Monday, October 6, 2014

Pick 6: Brands, Stories, and Trends Shaping Sports Business #11

This week's Pick 6 image is in honor of my niece, Olivia, who just had her 6th birthday! Here are some other noteworthy events that have taken place recently.

1. Club sport teams represent University of Alabama... or not

The University of Alabama is a powerhouse on the football field and at the cash register. Alabama trails on the University of Texas in licensed merchandise sales. A brand that has value of such magnitude must be dogged in protecting its identity and image. At the University of Alabama, brand management now includes forbidding club teams from using the same brand marks used by the intercollegiate programs. The University is developing separate branding for club sports teams. Although this policy seems to devalue the participation of students in club sports, it may be a needed step to protect the brand assets of the institution.

University Restricts Club Sports Uniforms, by Shelby Akin, The Crimson White

2. Michael Phelps' next comeback: Regain favor with sponsors?

Michael Phelps is an Olympic legend. Unfortunately, his speed in the pool was overshadowed recently by his speed in a Baltimore tunnel (clocked going 84 MPH in a 45 zone). A DUI charge (his second) and uncertainty whether he has what it takes to compete at an elite level in the 2016 Olympics may put his endorsement future at risk. Phelps earns an estimated $10 million annually from brands including Omega, Subway, and HP, but will his latest legal issue cause brands to reconsider their association with him?

3. The next dynamic pro sport brand - The Los Angeles Clippers?

New Los Angeles Clippers owner Steve Ballmer is known for displaying fire and passion from his days as Microsoft's CEO. He has brought the same enthusiasm to the Clippers, a franchise desperately in need of a new leadership face following the Donald Sterling debacle. All signs point to Ballmer being an engaged owner concerned with fan and sponsor relationships with his team brand. He even proclaimed that he wants to make the Clippers the next "America's team." We'll see about that, but in the meantime it is refreshing to see the positive energy surrounding this franchise.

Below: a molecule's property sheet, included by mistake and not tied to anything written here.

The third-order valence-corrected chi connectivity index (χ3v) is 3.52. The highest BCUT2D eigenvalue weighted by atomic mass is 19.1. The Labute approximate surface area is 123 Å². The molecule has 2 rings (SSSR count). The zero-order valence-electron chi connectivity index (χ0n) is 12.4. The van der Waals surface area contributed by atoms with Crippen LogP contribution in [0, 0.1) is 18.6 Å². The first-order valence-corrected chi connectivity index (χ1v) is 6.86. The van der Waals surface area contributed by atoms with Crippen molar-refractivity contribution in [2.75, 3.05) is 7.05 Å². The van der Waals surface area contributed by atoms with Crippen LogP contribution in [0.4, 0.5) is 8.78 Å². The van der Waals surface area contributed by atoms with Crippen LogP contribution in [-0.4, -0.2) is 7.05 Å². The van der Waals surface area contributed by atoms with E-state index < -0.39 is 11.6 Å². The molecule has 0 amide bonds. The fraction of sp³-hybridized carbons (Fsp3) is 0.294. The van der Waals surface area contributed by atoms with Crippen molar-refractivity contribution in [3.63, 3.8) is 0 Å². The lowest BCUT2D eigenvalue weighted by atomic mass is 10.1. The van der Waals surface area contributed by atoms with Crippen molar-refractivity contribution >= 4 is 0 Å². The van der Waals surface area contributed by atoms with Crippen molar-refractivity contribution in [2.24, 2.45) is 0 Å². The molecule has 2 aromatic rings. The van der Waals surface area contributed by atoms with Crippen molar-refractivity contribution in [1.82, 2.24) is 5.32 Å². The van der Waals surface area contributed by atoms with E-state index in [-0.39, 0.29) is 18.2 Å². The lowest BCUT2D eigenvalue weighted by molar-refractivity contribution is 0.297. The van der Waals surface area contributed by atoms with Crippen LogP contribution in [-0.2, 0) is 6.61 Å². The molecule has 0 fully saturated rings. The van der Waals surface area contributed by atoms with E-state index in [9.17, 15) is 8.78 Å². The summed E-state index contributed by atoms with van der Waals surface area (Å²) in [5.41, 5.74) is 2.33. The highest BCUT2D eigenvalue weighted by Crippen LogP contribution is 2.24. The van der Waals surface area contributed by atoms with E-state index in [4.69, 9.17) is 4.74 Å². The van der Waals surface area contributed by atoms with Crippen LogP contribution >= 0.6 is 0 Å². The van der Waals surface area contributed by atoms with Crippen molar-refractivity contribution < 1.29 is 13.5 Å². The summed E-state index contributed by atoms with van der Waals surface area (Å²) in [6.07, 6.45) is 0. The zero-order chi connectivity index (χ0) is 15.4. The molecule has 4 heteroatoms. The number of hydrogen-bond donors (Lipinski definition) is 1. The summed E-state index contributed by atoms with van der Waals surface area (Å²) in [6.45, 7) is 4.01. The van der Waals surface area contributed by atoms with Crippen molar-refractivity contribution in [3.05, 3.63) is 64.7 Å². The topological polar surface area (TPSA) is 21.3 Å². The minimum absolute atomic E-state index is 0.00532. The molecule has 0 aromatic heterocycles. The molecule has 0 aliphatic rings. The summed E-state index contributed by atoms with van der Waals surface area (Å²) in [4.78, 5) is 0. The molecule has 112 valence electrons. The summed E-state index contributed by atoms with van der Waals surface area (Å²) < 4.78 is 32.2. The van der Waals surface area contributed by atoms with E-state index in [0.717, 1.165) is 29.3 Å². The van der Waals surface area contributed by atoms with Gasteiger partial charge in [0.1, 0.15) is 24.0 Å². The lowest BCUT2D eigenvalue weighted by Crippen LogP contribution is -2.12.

4. Media becomes more influential customer for sport properties

If you are a sports fan that feels you have less of a voice or are not as important to your favorite team, you might have good reason for feeling that way. The proportion of revenue a sport organization derives from ticket sales continues to slowly drop relative to media and sponsorship rights fees. As the value of media contracts continues to rise, the gap between ticket revenue and media rights revenues is becoming smaller than ever. And, sponsorship revenue is growing at higher rates than ticket sales. Going forward, how will sport properties preserve the value of the live event attendance for ticket buyers?

5. Speaking of the growing influence of media...

The National Basketball Association has renewed its broadcast deal with ESPN and TNT, a nine-year extension worth a reported $24 billion. The value is triple the amount of the last deal. Has the value of the NBA as an entertainment platform tripled in recent years? Is the amount paid a power play to keep upstart Fox Sports One out of the NBA? What is the ceiling for rights fees, and are we anywhere close to hitting it? Finally, how does this deal affect fans (a higher cable bill is one outcome that comes to mind)?

NBA agrees to enormous 9-year TV deal, by Sam Amick, USA Today

6. Coming to a Concession Stand Near You: Bitcoin?

Many sports venues have wrestled with how to incorporate more technology into payment systems for merchandise and foodservice operations. Georgia Tech is introducing a different technology into its business: Bitcoin. The university is partnering with BitPay to accept Bitcoin as payment for concessions at Bobby Dodd Stadium. Is this a novelty or a forerunner of payment systems at sport venues?

Ga. Tech to allow Bitcoin at games, by David M. Hale,

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